Why is it appropriate that the story says of Montag "He felt his body divide itself..." in Fahrenheit 451?
Towards the beginning of the novel, Montag has an enlightening, significant conversation with Clarisse, who takes a dandelion and rubs it against his chin. Clarisse then examines Montag's chin and declares that he is not in love with anyone, which upsets him. Clarisse then begins to comment on the fact that Montag doesn't behave or act like the other firemen and to say that she believes there is something unique about him. After Clarisse mentions that being a fireman doesn't seem right for Montag, Bradbury writes,
"He felt his body divide itself into a hotness and a coldness, a softness and a hardness, a trembling and a not trembling, the two halves grinding one upon the other" (11).
This description of Montag's body and mind dividing itself into two different parts reveals his inner struggle between who he truly is and his current role in society. Clarisse awakens Montag's conscience, and he begins to question his life. Montag's sympathetic, compassionate, genuine personality is stirred after having an intimate conversation with Clarisse, and he immediately begins to question his life and its trajectory.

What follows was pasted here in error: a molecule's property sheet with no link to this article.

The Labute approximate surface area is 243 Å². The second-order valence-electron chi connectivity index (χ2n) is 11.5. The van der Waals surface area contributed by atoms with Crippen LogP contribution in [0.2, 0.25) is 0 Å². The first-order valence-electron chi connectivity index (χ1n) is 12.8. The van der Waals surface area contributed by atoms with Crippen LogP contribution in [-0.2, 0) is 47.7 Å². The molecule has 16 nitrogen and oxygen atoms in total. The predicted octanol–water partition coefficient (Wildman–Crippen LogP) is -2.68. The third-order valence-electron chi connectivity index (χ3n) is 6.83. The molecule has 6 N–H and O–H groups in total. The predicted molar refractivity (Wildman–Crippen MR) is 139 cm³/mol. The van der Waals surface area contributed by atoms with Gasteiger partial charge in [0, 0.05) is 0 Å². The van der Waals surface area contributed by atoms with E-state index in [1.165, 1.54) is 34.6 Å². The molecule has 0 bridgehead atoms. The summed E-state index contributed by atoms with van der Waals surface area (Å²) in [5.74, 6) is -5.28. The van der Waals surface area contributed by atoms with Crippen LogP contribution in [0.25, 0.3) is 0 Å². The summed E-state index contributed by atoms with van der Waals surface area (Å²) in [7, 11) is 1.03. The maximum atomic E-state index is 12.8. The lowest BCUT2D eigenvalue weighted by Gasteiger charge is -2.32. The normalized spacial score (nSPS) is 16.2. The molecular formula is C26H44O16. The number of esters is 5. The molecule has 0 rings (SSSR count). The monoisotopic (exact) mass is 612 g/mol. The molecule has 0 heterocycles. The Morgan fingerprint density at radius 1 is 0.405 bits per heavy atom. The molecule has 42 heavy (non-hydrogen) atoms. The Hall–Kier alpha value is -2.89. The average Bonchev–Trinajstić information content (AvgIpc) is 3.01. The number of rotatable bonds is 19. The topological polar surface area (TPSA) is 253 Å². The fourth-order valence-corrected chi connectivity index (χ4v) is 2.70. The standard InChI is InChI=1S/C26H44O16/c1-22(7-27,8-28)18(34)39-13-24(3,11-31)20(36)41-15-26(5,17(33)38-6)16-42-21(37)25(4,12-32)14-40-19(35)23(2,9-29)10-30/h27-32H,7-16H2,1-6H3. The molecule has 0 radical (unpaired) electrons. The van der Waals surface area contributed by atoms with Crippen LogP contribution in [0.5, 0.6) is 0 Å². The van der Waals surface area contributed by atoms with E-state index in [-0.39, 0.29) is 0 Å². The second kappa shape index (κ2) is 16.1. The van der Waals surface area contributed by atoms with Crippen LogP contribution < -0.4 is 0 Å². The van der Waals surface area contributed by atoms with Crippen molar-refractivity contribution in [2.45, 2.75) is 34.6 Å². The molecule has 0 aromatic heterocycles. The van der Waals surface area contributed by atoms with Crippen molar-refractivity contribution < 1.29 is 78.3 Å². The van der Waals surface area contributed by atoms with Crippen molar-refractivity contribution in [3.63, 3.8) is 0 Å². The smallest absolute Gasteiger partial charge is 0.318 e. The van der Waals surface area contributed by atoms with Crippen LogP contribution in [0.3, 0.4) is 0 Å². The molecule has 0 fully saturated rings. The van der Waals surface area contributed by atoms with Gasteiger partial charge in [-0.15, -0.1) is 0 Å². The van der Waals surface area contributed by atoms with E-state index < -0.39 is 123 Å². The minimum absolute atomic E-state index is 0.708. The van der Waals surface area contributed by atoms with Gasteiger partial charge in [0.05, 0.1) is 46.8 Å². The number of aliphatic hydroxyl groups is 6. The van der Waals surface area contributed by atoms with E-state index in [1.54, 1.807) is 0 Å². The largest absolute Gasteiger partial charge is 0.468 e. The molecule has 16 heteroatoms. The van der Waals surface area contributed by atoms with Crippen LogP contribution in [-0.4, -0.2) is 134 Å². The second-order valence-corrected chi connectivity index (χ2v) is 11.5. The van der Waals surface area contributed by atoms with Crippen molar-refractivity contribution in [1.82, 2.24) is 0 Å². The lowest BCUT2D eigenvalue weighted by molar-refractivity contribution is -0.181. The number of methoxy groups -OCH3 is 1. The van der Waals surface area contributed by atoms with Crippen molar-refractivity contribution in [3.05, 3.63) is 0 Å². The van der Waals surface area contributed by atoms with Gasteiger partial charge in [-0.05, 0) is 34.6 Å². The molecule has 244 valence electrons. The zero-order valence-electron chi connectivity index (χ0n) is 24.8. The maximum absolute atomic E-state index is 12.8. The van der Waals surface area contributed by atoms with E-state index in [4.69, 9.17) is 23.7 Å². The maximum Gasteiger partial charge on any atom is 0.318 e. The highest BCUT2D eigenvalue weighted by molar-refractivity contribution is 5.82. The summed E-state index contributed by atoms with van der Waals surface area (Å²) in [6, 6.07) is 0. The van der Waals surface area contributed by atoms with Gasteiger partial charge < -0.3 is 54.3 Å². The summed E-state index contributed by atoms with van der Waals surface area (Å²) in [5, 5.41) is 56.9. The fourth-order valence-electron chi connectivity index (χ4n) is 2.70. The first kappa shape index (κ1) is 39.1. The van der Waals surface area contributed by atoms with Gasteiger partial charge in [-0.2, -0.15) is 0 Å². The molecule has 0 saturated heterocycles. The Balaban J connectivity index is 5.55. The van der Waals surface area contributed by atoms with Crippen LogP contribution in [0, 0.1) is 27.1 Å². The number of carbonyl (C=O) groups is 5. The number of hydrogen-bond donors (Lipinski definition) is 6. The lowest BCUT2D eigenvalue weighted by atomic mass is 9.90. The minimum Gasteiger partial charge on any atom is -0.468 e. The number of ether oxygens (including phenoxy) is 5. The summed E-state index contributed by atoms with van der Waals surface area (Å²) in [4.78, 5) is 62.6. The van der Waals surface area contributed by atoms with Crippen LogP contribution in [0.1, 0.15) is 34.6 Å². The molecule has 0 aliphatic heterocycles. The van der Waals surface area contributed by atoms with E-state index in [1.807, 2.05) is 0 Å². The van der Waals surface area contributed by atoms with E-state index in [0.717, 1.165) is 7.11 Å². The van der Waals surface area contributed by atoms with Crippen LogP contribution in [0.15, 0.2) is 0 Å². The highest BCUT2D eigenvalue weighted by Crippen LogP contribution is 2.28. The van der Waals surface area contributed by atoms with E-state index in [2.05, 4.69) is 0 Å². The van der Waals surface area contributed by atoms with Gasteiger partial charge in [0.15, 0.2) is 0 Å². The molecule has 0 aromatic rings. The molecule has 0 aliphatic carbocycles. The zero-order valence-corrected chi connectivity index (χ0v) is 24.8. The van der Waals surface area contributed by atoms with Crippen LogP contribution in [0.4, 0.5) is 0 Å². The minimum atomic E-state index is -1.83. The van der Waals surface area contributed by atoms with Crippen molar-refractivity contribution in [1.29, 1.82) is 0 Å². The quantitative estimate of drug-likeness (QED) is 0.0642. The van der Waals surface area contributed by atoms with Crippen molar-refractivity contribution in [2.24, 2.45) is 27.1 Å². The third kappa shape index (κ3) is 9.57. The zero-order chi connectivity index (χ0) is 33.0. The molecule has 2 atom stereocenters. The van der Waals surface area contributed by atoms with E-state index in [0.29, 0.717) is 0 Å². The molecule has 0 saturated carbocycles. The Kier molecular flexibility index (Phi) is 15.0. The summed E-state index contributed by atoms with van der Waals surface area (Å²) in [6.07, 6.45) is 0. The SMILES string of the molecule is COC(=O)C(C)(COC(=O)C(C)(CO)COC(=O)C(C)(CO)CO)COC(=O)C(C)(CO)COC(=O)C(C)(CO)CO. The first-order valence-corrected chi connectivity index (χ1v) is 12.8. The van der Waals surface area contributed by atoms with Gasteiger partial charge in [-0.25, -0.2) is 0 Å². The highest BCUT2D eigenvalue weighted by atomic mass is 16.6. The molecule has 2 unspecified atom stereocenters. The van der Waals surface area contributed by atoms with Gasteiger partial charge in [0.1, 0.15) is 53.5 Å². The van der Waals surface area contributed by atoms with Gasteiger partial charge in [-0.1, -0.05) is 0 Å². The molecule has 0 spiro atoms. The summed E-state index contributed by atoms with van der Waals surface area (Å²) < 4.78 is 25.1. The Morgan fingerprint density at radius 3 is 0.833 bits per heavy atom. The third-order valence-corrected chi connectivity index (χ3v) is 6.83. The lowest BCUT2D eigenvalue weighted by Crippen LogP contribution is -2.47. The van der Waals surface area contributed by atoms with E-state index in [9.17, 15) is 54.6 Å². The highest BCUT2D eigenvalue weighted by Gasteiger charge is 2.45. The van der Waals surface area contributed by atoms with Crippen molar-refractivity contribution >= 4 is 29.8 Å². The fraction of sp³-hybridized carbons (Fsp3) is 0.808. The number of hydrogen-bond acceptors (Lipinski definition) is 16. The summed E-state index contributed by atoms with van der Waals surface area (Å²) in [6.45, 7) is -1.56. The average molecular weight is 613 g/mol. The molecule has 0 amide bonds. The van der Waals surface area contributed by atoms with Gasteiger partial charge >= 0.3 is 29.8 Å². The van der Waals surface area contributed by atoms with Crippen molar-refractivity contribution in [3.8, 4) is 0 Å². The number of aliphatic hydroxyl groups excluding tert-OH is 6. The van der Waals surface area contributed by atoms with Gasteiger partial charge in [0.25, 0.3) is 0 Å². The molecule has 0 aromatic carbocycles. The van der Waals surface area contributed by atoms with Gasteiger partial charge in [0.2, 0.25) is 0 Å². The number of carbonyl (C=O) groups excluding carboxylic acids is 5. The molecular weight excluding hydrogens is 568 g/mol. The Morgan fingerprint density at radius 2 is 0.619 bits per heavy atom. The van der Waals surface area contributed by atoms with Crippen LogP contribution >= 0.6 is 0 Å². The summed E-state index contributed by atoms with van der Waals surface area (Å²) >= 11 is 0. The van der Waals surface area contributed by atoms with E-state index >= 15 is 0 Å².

I think that you could argue that this is the point in the story where Montag is, figuratively, becoming two different people. If so, then this is a very appropriate thing for the story to say.
For most of his life, Guy has been one person -- he is a fireman. As such, he stands for the values of his society. But now, his experiences with Clarisse and the near-death of his wife Millie have started to make a new him. Because of these things, he has started to question the values of the society.
When he does, he starts to become two people. The two parts of him (just as this passage says) become different from one another and they start to be "two halves grinding" against one another. He is starting to have different parts of him that are coming in conflict with one another.